Images: Can't Bring Deep-sea Samples Up? Send a Lab Down.
Sheri White is developing laser Raman spectrometers for use in the deep sea to analyze the chemical composition and structure of materials. Many materials exist only under the unusual conditions in the deep sea and cannot be brought to the surface to study. White is an assistant scientist in the WHOI Applied Ocean Physics and Engineering Department.
(Photo by Tom Kleindinst, Woods Hole Oceanographic Institution)
Raman spectrometers work by focusing a laser on a target object. A small part of the beam (one in 100,000,000 photons) interacts with the chemical bonds of the targeted material and scatters at different wavelengths. By reading the wavelengths of the Raman-scattered light, scientists can determine the chemical composition and molecular structure of the material. (Photo by Tom Kleindinst, Woods Hole Oceanographic Institution)
Chip Breier, a postdocotral fellow at WHOI, prepares to test a device he is developing called the Suspended Particulate Rosette (SuPR), which efficiently collects tiny particles from minerals or microbes?in a plume of hot fluids gushing from a seafloor hydrothermal vent, for example. Coupled with a Raman spectrometer, it could analyze the chemical composition of those particles right at the seafloor.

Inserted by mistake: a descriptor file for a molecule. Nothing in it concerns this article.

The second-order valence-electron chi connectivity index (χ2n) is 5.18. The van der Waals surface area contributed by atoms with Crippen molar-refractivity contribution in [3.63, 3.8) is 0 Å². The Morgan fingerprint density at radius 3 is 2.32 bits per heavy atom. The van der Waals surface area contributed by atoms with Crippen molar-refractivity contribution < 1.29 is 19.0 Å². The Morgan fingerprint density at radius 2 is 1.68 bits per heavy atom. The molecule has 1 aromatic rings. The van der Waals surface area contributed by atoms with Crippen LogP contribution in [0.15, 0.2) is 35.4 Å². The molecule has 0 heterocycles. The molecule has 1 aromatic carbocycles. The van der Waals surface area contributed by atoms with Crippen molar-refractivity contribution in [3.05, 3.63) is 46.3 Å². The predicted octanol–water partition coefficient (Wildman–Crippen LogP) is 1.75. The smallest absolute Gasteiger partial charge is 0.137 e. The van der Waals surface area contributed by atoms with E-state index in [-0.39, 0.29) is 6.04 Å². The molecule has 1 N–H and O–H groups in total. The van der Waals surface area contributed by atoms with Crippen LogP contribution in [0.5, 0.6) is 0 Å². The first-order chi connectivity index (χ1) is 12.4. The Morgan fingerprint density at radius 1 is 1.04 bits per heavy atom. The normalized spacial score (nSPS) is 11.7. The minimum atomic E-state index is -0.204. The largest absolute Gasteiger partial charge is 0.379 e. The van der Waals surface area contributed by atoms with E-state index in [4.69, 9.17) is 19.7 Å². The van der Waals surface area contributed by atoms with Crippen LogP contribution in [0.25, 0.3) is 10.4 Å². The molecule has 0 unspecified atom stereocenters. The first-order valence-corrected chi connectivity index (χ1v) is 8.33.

WHOI engineer Chip Breier is working to put his new deep-sea particle sampling device on WHOI?s remotely operated vehicle
Jason to collect samples in hard-to-access places. For example, the vehicle can use its manipulator arm to thrust a particle-collecting vacuum tube right into rising hydrothermal vent plumes, where emerging vent fluids mix with seawater and a flurry of intriguing chemical reactions take place. (Illustration by E. Paul Oberlander, Woods Hole Oceanographic Institution)
Sheri White was part of a team at Monterey Bay Aquarium Research Institute that developed DORISS, the Deep Ocean Raman In Situ Spectrometer, shown here being deployed near the seafloor by the manipulator arm of a MBARI remotely operated vehicle. (Monterey Bay Aquarium Research Institute)
Sheri White also designed a Precision Underwater Positioner (PUP)?a device with rigid legs and a camera, light, and crossing lasers?to help position the laser probe precisely and stably on small targets in the fluid deep sea. (Monterey Bay Aquarium Research Institute)
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